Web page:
According to Dr Duncan MacDougall in 1901, it seems there’s a difference between the weight of a human being when alive as compared to when dead. It’s twenty one grams. What is it that weighs this much which leaves us when we pass on? Is it the soul as some suggest? Is it that constant working, moving, processing, transferring, making generates a weight or mass which is lost when the processes stop? If it was an object, weighing twenty one grams, what would it look like?
I like the idea of being given some lightweight, mouldable material, weighed and divided into bundles of precisely twenty one grams, and each person in a large shopping centre say, representing the missing mass in the form of sculpture. Imagine a whole shopping centre full of people’s missing mass sculptures. A sea of souls, all the same weight, but unique every last one.
Representing our essence isn’t something we do every day consciously, though I would say we carry it with us. When you see someone in the street you can guess a lot about them from their walk or how they are dressed, but of course this first impression is superficial and usually turns out to be nothing like the real person you would get to know. Imagine, if you could see the real person, the good in them, their trials and their triumphs, their dreams. How different would our society be? Would we help each other more?
When I stop to consider all the people who have helped me, I am truly humbled by the thoughtfulness and caring that goes into the simplest things. I’ve been supported in so many ways by people who have helped lighten the load for me. I wondered if this twenty one grams could represent the final load lightened, cares and woes forgotten, shedding of earthly concerns, anxieties cast asunder. How much do our worries weigh? They certainly cost.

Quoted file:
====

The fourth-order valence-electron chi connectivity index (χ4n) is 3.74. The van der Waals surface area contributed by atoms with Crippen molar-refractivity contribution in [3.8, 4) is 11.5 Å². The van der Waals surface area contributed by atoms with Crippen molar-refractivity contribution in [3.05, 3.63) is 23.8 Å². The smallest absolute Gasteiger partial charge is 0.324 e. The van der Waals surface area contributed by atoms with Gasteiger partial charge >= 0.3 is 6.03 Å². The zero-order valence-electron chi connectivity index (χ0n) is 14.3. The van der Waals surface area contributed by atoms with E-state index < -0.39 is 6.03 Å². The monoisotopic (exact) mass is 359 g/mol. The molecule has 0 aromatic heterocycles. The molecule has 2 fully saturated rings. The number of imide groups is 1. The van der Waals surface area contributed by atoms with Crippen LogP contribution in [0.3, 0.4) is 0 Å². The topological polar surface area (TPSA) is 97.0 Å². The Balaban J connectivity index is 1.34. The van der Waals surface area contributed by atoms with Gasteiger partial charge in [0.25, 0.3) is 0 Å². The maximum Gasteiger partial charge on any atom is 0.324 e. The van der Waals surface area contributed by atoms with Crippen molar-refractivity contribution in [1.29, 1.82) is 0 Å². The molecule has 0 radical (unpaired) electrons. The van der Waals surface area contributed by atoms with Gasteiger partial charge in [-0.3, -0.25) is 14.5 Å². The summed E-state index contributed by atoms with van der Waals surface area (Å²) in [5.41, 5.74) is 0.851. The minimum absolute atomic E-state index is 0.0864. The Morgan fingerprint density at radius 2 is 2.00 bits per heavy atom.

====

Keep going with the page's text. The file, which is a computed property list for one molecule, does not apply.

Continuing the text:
Too much childhood anxiety and stress causes cortisol to wash round the developing brain, and can lead to a greater risk of diseases such as obesity, diabetes, heart disease and cancer in later life. Luckily the plasticity of the brain means that given the right nurturing, children can recover from trauma and stress and can thrive. We know ourselves as adults too much stress and anxiety is not good for us, though many would say some helps them to perform better, and we are often reminded of the effects of stress on our lives, in terms of our health, but we lead such hectic lives in the modern world. How can we lighten up?
There are any number of self help books that’ll tell you how. My feeling is that we are often given to worry and stress about things that don’t really matter in any case and that realising how short life is can help you with sweating the small stuff.
A secondary cancer diagnosis will do that, though you end up with a new set of concerns. ‘Is my wig on straight?’ has been a recent one. The major worry for me, the one that is always in the background, is about hurting my loved ones (especially my wee boy) with grief. What a weight that is to give someone you love. On a very selfish note, I hope I can take these feelings of love with me, people say you do. And to pass on, to shed the twenty one grams, must be easier knowing you have loved and have been loved. As they say in the song, it’s the greatest thing you’ll ever learn.